With the upcoming work amateur theatre premier of Phantom of The Opera taking place next week, we thought we'd catch up with CLOC's leading man to get the gossip on this stunning production.

 

TP: When was the first time you saw Phantom?

Toby: The first time I listened to Phantom of the Opera had more of an impact on me than the first time I saw it to be honest. My mother and father bought the original cast recording (on tape back in those days!). Being someone who was easily entertained by “Some Mothers Do ‘ave‘em”, I remember being fascinated that Michael Crawford was singing this role. It was probably my first real connection to musical theatre and certainly the first ever musical soundtrack I had ever listened to. I realise now that I must not have listened much to the second tape as, even now, Act Two of the show doesn’t feel as familiar! I first saw the show when Anthony Warlow made his return to the stage in the role in 2007. Having held Mr Warlow on a musical theatre pedestal for a number of years, I was very excited to see him in the show and in this role. His vocal control was, and continues to be, quite phenomenal which is particularly important in the show given the many changes of tone and range of emotion the Phantom experiences.

TP: What made you want to audition for Phantom?

Toby: There are very few shows that are left on the “must do” list I have had in my head for a number years. Phantom of the Opera, and the role of the Phantom, is undoubtedly high on this list. Having worked with CLOC on many shows previously, appreciating the calibre of the creative team assembled for the show, and the reputation the company has for bringing together the best performing talent across Melbourne, I had absolute confidence that this was a show I wanted to be a part of. The timing was interesting though – my wife, Bree, and I are expecting our second child in the weeks after the show closes. Needless to say I had to get Bree’s blessing before putting my name down to audition! Thankfully she was very supportive and I was lucky enough to be cast.

TP: What will audiences take away from this production?

Toby: Regular CLOC patrons will already know the calibre that they can expect when they go to see any CLOC show, so they will no doubts come with to Phantom with high expectations – and I am confident they will not be disappointed. However, with the popularity of Phantom as a show, and in particular, this production being a premiere, many new people will also be seeing a CLOC show (and possibly an amateur show) for the first time. For them, this will be an extra special discovery, as they will realize not only that amateur theatre in Melbourne is of such high quality but also that CLOC shows are comparable to seeing professional theatre at a fraction of the cost.

TP: How does the CLOC version differ from previous professional productions?

Toby: This is director Chris Bradtke’s 13th show as director for CLOC, and he has been at the helm of many of their big blockbuster premieres (Les Mis, Miss Saigon, The Boy from Oz, Sunset Boulevard to name a few). Chris seems to bring the best out of these shows, as he knows how to surround himself with a first class production team who can translate his vision into an onstage reality and he also knows how to walk a fine line between meeting people’s expectations when they come to see a well loved classic of musical theatre, while still putting his own stamp on a reimagining of the original. I think he has succeeded doing this brilliantly with this production.

TP: What's your favourite moment in the show?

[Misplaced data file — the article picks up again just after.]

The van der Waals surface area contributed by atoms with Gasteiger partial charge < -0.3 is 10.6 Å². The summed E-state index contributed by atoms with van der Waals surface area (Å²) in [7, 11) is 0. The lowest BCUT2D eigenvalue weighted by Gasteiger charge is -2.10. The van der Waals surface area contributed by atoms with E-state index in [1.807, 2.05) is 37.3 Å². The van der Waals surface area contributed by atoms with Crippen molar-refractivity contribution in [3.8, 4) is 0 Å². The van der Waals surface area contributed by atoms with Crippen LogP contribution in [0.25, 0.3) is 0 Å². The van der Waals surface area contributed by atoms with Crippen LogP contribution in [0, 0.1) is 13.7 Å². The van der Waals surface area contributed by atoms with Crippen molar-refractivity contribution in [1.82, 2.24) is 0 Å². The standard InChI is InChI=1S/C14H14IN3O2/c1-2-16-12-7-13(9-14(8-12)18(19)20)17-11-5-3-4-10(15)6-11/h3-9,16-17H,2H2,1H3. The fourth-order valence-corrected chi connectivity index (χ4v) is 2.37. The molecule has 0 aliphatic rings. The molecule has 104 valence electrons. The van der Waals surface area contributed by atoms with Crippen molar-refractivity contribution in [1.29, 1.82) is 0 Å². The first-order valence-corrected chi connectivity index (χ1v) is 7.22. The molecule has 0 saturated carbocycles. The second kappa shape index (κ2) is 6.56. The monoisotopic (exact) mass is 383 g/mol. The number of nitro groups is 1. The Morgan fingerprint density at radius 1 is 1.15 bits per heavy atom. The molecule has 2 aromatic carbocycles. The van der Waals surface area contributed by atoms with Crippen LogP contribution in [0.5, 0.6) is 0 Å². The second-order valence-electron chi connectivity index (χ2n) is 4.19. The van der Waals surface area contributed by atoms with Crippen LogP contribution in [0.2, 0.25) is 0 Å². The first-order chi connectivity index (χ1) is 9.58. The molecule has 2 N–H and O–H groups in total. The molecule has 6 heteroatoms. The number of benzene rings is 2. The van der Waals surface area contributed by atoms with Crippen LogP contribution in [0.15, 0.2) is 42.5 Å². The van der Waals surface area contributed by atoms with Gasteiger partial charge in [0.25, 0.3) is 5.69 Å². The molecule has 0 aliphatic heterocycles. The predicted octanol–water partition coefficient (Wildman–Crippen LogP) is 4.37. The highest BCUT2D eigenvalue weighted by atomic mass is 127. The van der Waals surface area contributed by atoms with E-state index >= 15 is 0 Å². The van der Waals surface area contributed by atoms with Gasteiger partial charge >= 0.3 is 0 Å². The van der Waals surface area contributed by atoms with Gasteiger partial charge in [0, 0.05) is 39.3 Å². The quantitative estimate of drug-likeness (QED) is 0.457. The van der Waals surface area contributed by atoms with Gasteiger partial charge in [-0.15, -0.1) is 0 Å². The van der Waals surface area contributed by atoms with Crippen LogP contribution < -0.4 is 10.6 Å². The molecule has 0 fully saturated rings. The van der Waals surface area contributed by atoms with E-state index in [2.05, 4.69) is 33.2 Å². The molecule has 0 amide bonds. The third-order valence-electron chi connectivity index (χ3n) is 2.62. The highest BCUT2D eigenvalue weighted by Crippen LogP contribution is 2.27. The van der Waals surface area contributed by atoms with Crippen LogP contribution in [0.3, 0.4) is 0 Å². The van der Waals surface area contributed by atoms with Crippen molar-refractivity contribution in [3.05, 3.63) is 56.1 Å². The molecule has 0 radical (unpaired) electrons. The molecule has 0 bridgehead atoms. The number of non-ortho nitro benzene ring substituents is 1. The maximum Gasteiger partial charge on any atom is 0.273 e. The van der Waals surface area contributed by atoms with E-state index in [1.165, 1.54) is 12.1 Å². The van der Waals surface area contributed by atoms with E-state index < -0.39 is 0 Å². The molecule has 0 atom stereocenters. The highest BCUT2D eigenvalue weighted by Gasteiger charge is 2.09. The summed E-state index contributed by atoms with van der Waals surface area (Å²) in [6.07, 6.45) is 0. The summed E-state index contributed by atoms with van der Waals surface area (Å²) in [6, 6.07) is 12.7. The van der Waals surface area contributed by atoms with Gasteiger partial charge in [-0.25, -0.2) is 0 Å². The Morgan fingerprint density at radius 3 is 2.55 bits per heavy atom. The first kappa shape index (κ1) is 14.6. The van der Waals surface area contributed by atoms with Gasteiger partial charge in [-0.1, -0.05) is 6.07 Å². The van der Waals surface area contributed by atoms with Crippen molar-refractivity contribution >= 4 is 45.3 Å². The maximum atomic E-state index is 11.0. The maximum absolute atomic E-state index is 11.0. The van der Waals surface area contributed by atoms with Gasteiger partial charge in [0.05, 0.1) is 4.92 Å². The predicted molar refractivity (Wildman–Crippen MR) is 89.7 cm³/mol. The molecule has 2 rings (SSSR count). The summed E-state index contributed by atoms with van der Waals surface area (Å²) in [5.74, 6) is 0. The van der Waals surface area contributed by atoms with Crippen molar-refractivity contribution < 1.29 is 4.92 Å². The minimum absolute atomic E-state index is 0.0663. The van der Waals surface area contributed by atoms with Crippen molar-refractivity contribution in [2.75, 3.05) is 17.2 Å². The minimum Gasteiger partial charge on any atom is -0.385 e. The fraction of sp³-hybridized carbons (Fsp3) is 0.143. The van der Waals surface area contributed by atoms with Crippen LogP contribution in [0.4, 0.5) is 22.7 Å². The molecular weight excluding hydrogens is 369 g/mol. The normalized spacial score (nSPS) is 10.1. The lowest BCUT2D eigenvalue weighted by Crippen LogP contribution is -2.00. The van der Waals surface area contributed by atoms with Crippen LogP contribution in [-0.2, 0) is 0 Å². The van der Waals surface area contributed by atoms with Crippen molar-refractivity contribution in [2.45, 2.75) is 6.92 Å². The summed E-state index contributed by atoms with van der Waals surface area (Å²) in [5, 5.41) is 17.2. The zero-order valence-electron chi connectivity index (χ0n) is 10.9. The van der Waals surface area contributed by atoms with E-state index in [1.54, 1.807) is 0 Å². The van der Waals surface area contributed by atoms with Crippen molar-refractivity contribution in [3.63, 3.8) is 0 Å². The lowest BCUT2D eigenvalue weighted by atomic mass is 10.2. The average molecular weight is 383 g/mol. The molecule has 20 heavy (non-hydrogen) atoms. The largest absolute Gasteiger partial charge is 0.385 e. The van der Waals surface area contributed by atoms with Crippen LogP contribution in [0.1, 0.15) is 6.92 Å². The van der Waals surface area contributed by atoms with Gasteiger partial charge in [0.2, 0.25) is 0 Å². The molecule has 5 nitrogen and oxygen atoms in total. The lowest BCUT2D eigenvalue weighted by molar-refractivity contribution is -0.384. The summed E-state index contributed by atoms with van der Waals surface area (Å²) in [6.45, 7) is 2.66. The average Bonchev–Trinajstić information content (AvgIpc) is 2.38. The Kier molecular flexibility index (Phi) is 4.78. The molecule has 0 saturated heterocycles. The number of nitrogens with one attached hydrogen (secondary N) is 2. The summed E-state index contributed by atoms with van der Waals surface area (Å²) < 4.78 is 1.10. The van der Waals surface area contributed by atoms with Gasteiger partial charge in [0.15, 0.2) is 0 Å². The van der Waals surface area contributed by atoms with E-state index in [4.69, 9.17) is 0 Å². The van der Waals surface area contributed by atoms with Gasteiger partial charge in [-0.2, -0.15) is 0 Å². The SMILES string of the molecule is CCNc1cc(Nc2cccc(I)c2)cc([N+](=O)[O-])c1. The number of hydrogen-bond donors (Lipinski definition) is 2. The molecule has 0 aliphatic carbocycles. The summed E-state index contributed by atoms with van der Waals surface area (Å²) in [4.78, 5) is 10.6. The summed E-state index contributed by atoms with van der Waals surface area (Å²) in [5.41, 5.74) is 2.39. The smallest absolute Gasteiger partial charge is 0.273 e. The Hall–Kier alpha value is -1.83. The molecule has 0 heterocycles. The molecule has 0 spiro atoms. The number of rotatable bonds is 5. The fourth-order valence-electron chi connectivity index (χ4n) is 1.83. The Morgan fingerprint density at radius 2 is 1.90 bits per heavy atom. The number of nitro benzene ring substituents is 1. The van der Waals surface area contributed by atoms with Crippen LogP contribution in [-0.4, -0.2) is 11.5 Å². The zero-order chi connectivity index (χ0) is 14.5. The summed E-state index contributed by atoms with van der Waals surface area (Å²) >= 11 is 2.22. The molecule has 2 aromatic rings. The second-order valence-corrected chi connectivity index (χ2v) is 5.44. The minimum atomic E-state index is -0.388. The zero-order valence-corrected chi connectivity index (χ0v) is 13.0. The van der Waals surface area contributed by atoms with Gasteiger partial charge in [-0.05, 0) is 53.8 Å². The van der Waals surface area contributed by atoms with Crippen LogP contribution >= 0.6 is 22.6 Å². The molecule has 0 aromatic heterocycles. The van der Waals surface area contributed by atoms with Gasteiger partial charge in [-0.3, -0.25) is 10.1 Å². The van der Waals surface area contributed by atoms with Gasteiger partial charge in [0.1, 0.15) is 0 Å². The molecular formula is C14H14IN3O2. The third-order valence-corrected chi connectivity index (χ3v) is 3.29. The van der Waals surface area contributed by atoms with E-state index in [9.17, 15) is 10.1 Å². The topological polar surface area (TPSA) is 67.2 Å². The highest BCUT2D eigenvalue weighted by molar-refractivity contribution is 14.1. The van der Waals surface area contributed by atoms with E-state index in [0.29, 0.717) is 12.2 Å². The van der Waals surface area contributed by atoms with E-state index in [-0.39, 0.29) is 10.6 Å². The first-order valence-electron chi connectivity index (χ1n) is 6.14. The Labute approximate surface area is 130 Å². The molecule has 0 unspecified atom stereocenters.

My favourite moment in the show is in the Manager’s Office which leads into “Prima Donna”. In my opinion, this is Andrew LloydWebber at his best. The scene is highly entertaining – comical, musically exhilarating, tight harmonies and some performances from our cast that steal the show! On a personal note, I dearly love the final scenes and the emotional journey the Phantom experiences in that time. I am so fortunate to being playing opposite such a talented Christine (Laura Slavin) who has been so patient with me as we’ve workshopped those scenes together.

TP: What have you found most challenging about playing the Phantom?

Toby: It is hard to articulate what has been the most challenging aspect of playing the Phantom as it has been challenging in so many ways. Musically it takes me to either end of my vocal range (ALW certainly doesn’t make it easy for the singers in this show!), the vocal characterisations are very important given the Phantom is often heard but not seen, and of course the dynamic range the Phantom has to portray throughout the show ensuring the audience is both horrified by his actions, yet sympathetic to him and his cause. A likeable homicidal maniac?

TP: How have you prepared for this iconic role?

Toby: Despite both the show and the role of the Phantom being very well known, I have resisted the urge to watch the multiple performances of the Andrew Lloyd Webber show available. I very much wanted to discover all the moments in the show myself and bring my own choices (under the guidance of the Director, Chris Bradtke, and the Musical Director, Andy McCalman) to the role rather than just falling back on what has “been done before”. The role is demanding vocally so I have had to be more careful than usual in my preparation in that regard. Fortunately, 2 of our cast are also highly sought after Speech Therapists (Samantha Du Rennes & Nicole Free) and have been on hand to give me some excellent advice – who knew you should warm down vocally after rehearsal?! Our amazing costume department (led by Nerissa Saville) and make-up team (led by Louise Jenkins) have ensured that I have had the important elements of my costume available to me, including the iconic mask, which has also really helped.

Phantom of the opera opens on the 10th of May

FOR TICKET BOOKINGS CLICK HERE
 

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